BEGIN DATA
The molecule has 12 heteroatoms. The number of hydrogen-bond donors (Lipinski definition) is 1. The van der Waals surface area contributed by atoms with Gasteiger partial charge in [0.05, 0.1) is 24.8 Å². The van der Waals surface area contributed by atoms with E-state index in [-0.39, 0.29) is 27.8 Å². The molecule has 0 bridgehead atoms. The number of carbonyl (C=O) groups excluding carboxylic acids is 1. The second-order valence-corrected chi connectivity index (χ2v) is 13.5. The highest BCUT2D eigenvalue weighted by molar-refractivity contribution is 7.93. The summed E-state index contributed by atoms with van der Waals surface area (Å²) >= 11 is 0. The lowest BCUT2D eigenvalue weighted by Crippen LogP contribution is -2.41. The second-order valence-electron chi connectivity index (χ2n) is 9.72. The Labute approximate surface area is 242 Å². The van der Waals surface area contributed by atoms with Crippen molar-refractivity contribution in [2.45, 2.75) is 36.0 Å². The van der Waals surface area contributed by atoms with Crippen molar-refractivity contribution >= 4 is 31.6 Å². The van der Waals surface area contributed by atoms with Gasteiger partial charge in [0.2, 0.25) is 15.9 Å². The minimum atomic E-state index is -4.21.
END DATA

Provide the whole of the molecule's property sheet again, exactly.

The molecule has 12 heteroatoms. The number of hydrogen-bond donors (Lipinski definition) is 1. The van der Waals surface area contributed by atoms with Gasteiger partial charge in [0.05, 0.1) is 24.8 Å². The van der Waals surface area contributed by atoms with E-state index in [-0.39, 0.29) is 27.8 Å². The molecule has 0 bridgehead atoms. The number of carbonyl (C=O) groups excluding carboxylic acids is 1. The second-order valence-corrected chi connectivity index (χ2v) is 13.5. The highest BCUT2D eigenvalue weighted by molar-refractivity contribution is 7.93. The summed E-state index contributed by atoms with van der Waals surface area (Å²) >= 11 is 0. The lowest BCUT2D eigenvalue weighted by Crippen LogP contribution is -2.41. The second-order valence-electron chi connectivity index (χ2n) is 9.72. The Labute approximate surface area is 242 Å². The van der Waals surface area contributed by atoms with Crippen molar-refractivity contribution in [2.45, 2.75) is 36.0 Å². The van der Waals surface area contributed by atoms with Crippen molar-refractivity contribution >= 4 is 31.6 Å². The van der Waals surface area contributed by atoms with Gasteiger partial charge in [0.2, 0.25) is 15.9 Å². The minimum atomic E-state index is -4.21.